Environmental Impact Assessment Notification, 2006
The Union Ministry of Environment and Forest (MoEF) notified the new EIA Notification in September 2006 after putting up the draft notification for public comment for a year.
The objective of EIA Notification 2006 is to address the limitations in the old EIA Notification (1994). Therefore, various modifications have been incorporated in the old Notification, which the ministry claims have been done after taking into account the feedback from the different stakeholders. Some of the key differences in the New Notification and the old one are listed in table 1.
Table 1: Major differences in New EIA notification 2006 and old notification (1994)
EIA Notification 1994 (including amendments)
EIA Notification 2006
1. Projects in Schedule-1 have been divided into two categories, Category A and B.
Category A project will require clearance from Central Government (MEF). Category B will require clearance from State Government. However, the state government will first classify if the B project falls under B1 or B2 category. B1 projects will require preparation of EIA reports while remaining projects will be termed as B2 projects and will not require EIA report.
This has the potential of being a good move as decentralization of power may speed up the project clearance process. However, it may be misused and there is an urgent need to build the capacity of the state regulators to deal with their new responsibilities.
Proponent desiring to undertake any project listed in Schedule-1 had to obtain clearance from the Central Government.
2. Well defined screening process with projects divided into two categories:
Category A: All projects and activities require EIA study and clearance from central government.
Category B: Application reviewed by the State Level Expert Appraisal Committee into two categories - B1 (which will require EIA study) and B2, which does not require EIA study.
In screening, the project proponent assesses if the proposed activity/project falls under the purview of environmental clearance, than the proponent conducts an EIA study either directly or through a consultant.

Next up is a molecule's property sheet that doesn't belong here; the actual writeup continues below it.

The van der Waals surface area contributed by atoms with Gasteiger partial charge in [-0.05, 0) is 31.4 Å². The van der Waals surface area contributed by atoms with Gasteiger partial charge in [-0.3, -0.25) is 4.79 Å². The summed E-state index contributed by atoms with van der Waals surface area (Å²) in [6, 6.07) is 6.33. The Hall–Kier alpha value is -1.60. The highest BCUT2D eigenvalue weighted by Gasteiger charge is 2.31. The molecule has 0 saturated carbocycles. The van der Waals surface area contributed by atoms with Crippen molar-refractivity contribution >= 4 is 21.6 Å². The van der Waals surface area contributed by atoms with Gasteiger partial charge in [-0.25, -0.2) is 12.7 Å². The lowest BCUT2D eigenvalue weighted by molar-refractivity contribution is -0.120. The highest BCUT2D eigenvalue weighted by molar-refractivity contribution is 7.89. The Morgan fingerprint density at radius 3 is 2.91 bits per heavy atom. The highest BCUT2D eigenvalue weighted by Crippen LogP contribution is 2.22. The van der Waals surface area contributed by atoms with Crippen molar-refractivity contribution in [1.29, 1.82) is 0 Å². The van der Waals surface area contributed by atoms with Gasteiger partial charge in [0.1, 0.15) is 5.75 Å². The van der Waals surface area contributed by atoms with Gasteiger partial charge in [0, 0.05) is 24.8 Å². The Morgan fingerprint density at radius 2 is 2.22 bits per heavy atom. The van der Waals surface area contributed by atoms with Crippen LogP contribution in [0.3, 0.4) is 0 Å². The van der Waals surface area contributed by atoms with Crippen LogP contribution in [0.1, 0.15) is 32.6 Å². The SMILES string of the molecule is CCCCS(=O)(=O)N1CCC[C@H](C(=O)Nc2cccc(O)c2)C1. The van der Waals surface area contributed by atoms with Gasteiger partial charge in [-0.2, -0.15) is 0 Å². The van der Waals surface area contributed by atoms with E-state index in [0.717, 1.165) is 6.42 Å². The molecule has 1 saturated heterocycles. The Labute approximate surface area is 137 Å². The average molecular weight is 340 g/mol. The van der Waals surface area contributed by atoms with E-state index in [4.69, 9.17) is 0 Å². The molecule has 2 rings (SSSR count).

3. Scoping has been defined in the new Notification. However, the entire responsibility of determining the terms of reference (ToR) will depend on the Expert Appraisal Committee. This will be done in case of Category A and Category B1 projects. However, the finalisation of ToR by the EACs will depend on the information provided by the project proponent. There is however a provision that the EACs may visit the site and hold public consultation and meet experts to decide the ToR. However, if the EACs do not specify the ToR within 60 days, the proponent can go ahead with their own ToR.
The final ToR shall be displayed on the website of the Ministry of Environment and Forests and concerned State / Union Territory Environment Impact Assessment Authority (SEIAA).
Scoping was not applicable. The terms of reference was completely decided by the proponent without any public consultation.
4. Public Consultation- All Category A and Category B1 projects or activities have to undertake public consultation except for 6 activities for which public consultation has been exempted. Some of the projects exempted include expansion of roads and highways, modernization of irrigation projects, etc. Some of these may have potential social and environmental impact.
The responsibility for conducting the public hearing still lies with the state PCBs. Member- Secretary of the concerned State Pollution Control Board or Union Territory Pollution Control Committee has to finalise the date, time and exact venue for the conduct of public hearing within 30 days of the date of receipt of the draft Environmental Impact Assessment report, and advertise the same in one major National Daily and one Regional vernacular Daily. A minimum notice period of 30 days will be given to the public for furnishing their responses.
The public consultation will essentially consist of two components – a public hearing to ascertain the views of local people and obtaining written responses of interested parties.